Specifically, while reading and reflecting on prose and poetry, students with more literary awareness showed different levels of activity in regions making up the so-called central executive network (including frontal brain areas and regions near the crown of the head in the parietal lobe) and in the so-called salience network (including regions involved in controlling basic bodily functions and representing bodily states, such as the insula and the brain stem). Literary awareness was also related to the brain-activity patterns specifically seen while the students reflected on poetry, including key nodes in the so-called default mode network, which is a collection of brain areas that becomes more active when we disengage from the outside world.
Taken altogether, these results suggest that the students who were more sensitive to the differences between prose and poetry and more aware of shifts in meaning tended to show a range of distinct activity patterns in their brains while they were reading, as compared to those with less literary awareness. O’Sullivan and her team members argue these differences are meaningful and that they provide brain-based evidence that shows greater literary awareness is associated with the ability to think more flexibly and to consider multiple meanings at once. In short, the researchers write, “We draw a parallel between the non-linear process a reader goes through in reading a complex text, and the mix of uncertainties, choices, blunderings, successes, and insights that we all live through on a daily basis.”
As a fan of literary fiction (not so much poetry, I have to admit), I like this idea a lot. It’s intuitive and would suggest that reading Jonathan Franzen’s new novel won’t just be fun, but it will also train your brain to better cope with the uncertainties of real life. And yet, as with so much research in this area, the results just don’t seem to come close to supporting the grandiose claims being made. In this case, the researchers have made some extraordinarily specific interpretations of the incredibly broad range of brain-activity patterns that seemed to be associated with greater literary awareness. It is certainly intriguing that the students with more literary awareness showed different brain activity, but the researchers’ interpretations of those brain differences are largely speculation.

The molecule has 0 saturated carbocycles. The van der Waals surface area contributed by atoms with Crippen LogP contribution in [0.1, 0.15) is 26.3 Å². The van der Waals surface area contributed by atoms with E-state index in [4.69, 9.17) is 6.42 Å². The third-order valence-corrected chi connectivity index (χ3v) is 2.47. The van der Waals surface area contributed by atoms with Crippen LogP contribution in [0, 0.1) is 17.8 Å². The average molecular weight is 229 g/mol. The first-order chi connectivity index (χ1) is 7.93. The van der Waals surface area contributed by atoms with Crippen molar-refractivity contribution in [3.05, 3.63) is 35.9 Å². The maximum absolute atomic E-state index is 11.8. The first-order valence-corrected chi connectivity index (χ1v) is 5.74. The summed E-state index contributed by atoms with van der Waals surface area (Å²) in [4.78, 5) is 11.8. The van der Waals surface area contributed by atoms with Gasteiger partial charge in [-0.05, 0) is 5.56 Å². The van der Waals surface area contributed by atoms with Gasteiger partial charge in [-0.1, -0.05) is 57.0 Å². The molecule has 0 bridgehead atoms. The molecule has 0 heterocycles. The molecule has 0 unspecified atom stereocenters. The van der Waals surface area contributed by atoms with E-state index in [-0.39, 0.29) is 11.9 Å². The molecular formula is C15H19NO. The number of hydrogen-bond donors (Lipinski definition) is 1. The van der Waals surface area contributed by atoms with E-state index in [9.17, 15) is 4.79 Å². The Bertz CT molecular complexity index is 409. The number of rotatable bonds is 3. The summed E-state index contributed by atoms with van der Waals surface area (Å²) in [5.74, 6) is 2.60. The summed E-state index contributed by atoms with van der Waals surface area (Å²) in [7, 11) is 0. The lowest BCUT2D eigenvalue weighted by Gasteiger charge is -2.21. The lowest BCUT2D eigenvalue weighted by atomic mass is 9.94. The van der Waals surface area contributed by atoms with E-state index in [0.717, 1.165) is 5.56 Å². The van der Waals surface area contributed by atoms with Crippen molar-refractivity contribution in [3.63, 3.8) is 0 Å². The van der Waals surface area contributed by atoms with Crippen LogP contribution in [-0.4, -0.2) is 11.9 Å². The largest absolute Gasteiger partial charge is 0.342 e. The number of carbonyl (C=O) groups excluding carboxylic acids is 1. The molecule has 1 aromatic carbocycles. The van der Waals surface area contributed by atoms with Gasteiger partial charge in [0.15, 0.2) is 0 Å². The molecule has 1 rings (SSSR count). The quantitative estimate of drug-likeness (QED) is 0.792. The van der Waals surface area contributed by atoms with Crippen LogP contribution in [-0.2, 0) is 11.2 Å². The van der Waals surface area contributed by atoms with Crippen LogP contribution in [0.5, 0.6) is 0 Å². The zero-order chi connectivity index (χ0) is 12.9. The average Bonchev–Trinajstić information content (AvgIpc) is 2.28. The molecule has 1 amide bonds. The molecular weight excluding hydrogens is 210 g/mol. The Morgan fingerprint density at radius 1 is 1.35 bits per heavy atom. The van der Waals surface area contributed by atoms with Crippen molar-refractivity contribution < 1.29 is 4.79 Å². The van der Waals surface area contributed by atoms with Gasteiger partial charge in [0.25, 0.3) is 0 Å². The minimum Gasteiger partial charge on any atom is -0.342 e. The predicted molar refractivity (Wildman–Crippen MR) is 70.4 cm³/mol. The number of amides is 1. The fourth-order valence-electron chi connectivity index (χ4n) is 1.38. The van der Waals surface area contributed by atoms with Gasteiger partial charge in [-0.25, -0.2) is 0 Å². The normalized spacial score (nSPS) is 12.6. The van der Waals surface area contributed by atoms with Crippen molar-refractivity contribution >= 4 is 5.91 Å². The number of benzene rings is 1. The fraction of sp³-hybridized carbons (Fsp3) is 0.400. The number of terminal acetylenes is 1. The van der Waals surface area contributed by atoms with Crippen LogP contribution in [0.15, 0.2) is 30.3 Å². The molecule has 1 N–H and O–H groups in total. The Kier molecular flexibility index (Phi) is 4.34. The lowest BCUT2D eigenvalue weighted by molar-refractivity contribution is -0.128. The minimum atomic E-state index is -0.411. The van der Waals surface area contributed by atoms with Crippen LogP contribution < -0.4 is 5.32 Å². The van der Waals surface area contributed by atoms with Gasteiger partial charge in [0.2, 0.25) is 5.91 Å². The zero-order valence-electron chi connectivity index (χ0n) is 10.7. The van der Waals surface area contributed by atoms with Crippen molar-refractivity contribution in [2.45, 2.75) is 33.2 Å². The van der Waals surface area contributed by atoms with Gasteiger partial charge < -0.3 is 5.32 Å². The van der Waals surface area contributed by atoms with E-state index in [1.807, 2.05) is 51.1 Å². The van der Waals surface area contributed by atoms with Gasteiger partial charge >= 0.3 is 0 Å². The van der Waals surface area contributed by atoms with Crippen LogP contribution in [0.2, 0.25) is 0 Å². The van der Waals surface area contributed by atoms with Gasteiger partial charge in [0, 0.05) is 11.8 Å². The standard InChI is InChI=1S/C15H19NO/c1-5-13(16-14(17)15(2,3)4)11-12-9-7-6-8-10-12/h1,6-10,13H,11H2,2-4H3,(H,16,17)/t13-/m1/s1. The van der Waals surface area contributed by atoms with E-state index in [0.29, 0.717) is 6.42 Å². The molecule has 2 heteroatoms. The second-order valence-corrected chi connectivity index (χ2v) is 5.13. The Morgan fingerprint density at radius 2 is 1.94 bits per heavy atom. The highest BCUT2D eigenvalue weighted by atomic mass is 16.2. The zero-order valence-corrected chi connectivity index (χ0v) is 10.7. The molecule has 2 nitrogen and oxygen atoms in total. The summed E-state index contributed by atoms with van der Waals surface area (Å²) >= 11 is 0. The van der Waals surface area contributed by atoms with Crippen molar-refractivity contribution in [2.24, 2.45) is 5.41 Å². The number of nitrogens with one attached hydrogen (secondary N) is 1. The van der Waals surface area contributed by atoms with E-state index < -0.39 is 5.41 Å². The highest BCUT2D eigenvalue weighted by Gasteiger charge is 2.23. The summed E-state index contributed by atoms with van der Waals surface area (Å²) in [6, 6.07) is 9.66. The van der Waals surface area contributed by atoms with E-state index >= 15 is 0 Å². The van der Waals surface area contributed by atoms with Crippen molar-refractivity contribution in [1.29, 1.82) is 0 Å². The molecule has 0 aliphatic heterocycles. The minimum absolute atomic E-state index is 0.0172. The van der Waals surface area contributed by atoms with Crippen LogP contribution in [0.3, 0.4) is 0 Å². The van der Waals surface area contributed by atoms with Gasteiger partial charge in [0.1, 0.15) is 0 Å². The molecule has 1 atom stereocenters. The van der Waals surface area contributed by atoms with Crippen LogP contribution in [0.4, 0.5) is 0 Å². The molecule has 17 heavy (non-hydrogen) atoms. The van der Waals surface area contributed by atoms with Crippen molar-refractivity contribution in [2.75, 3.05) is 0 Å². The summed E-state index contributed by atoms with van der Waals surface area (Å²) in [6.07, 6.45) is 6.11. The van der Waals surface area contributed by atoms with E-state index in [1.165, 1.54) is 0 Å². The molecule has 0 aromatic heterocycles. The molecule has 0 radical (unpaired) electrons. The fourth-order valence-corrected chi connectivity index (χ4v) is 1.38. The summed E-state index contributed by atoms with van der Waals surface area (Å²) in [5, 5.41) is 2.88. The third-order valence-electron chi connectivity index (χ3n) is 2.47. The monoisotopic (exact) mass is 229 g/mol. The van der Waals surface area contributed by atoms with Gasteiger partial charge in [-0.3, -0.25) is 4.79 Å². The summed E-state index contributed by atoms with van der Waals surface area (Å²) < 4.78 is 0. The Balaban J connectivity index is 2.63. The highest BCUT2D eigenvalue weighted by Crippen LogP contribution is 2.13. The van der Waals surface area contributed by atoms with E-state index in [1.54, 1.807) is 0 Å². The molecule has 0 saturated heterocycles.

The researchers also don’t know if their measure of literary awareness was really just a proxy for a more mundane trait, such as intelligence. And they know nothing of the students’ well-being, outlook, or coping skills in real life. Plus, remember that there actually isn’t a great deal of robust psychological evidence for the benefits of reading in the first place — it arguably makes more sense to do that research first before trying to uncover the neural basis for effects that haven’t been successfully demonstrated yet.
In short, it would be so neat if the more literary-aware students approached life with the philosophical perspective of a poet or novelist, but for now, despite the fancy brain-scan findings, that idea remains little more than a good news story awaiting more evidence.
Dr. Christian Jarrett (@Psych_Writer), a Science of Us contributing writer, is editor of the British Psychological Society’s Research Digest blog. His latest book is Great Myths of the Brain.